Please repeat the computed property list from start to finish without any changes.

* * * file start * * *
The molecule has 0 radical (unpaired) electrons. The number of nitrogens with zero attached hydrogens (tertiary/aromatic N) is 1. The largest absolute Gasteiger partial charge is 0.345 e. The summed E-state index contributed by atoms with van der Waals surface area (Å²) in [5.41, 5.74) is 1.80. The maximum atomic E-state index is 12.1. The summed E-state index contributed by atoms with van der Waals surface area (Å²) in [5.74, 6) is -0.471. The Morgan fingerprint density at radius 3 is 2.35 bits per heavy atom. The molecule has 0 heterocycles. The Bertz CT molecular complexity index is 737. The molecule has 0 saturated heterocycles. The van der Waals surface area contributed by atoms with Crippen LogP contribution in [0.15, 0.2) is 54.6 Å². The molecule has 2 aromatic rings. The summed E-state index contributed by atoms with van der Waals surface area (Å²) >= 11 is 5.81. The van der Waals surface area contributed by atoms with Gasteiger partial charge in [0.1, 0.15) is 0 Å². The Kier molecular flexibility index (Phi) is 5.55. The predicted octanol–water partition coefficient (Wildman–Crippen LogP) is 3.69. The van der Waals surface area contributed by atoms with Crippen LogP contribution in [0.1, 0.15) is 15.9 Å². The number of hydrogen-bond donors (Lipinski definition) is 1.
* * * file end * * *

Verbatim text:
The molecule has 0 radical (unpaired) electrons. The number of nitrogens with zero attached hydrogens (tertiary/aromatic N) is 1. The largest absolute Gasteiger partial charge is 0.345 e. The summed E-state index contributed by atoms with van der Waals surface area (Å²) in [5.41, 5.74) is 1.80. The maximum atomic E-state index is 12.1. The summed E-state index contributed by atoms with van der Waals surface area (Å²) in [5.74, 6) is -0.471. The Morgan fingerprint density at radius 3 is 2.35 bits per heavy atom. The molecule has 0 heterocycles. The Bertz CT molecular complexity index is 737. The molecule has 0 saturated heterocycles. The van der Waals surface area contributed by atoms with Crippen LogP contribution in [0.15, 0.2) is 54.6 Å². The molecule has 2 aromatic rings. The summed E-state index contributed by atoms with van der Waals surface area (Å²) >= 11 is 5.81. The van der Waals surface area contributed by atoms with Gasteiger partial charge in [0.1, 0.15) is 0 Å². The Kier molecular flexibility index (Phi) is 5.55. The predicted octanol–water partition coefficient (Wildman–Crippen LogP) is 3.69. The van der Waals surface area contributed by atoms with Crippen LogP contribution in [0.1, 0.15) is 15.9 Å². The number of hydrogen-bond donors (Lipinski definition) is 1.